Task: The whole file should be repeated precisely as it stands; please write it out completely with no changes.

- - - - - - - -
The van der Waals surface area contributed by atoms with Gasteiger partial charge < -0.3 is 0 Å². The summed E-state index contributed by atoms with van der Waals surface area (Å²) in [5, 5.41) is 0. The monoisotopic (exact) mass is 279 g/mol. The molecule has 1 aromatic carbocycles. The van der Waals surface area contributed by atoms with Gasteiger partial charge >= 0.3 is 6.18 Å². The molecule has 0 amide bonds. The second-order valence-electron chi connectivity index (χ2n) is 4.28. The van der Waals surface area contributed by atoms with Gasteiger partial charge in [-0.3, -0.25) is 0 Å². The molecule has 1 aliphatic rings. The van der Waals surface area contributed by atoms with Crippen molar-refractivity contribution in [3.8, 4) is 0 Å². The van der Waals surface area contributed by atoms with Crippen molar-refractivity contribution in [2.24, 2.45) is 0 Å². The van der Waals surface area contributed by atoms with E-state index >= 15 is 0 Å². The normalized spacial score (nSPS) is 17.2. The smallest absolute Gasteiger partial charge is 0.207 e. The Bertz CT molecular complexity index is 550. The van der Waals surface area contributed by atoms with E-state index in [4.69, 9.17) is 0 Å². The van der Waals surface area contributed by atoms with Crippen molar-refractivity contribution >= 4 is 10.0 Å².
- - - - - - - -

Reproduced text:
The van der Waals surface area contributed by atoms with Gasteiger partial charge < -0.3 is 0 Å². The summed E-state index contributed by atoms with van der Waals surface area (Å²) in [5, 5.41) is 0. The monoisotopic (exact) mass is 279 g/mol. The molecule has 1 aromatic carbocycles. The van der Waals surface area contributed by atoms with Gasteiger partial charge >= 0.3 is 6.18 Å². The molecule has 0 amide bonds. The second-order valence-electron chi connectivity index (χ2n) is 4.28. The van der Waals surface area contributed by atoms with Gasteiger partial charge in [-0.3, -0.25) is 0 Å². The molecule has 1 aliphatic rings. The van der Waals surface area contributed by atoms with Crippen molar-refractivity contribution in [3.8, 4) is 0 Å². The van der Waals surface area contributed by atoms with Crippen molar-refractivity contribution in [2.24, 2.45) is 0 Å². The van der Waals surface area contributed by atoms with E-state index >= 15 is 0 Å². The normalized spacial score (nSPS) is 17.2. The smallest absolute Gasteiger partial charge is 0.207 e. The Bertz CT molecular complexity index is 550. The van der Waals surface area contributed by atoms with E-state index in [4.69, 9.17) is 0 Å². The van der Waals surface area contributed by atoms with Crippen molar-refractivity contribution >= 4 is 10.0 Å².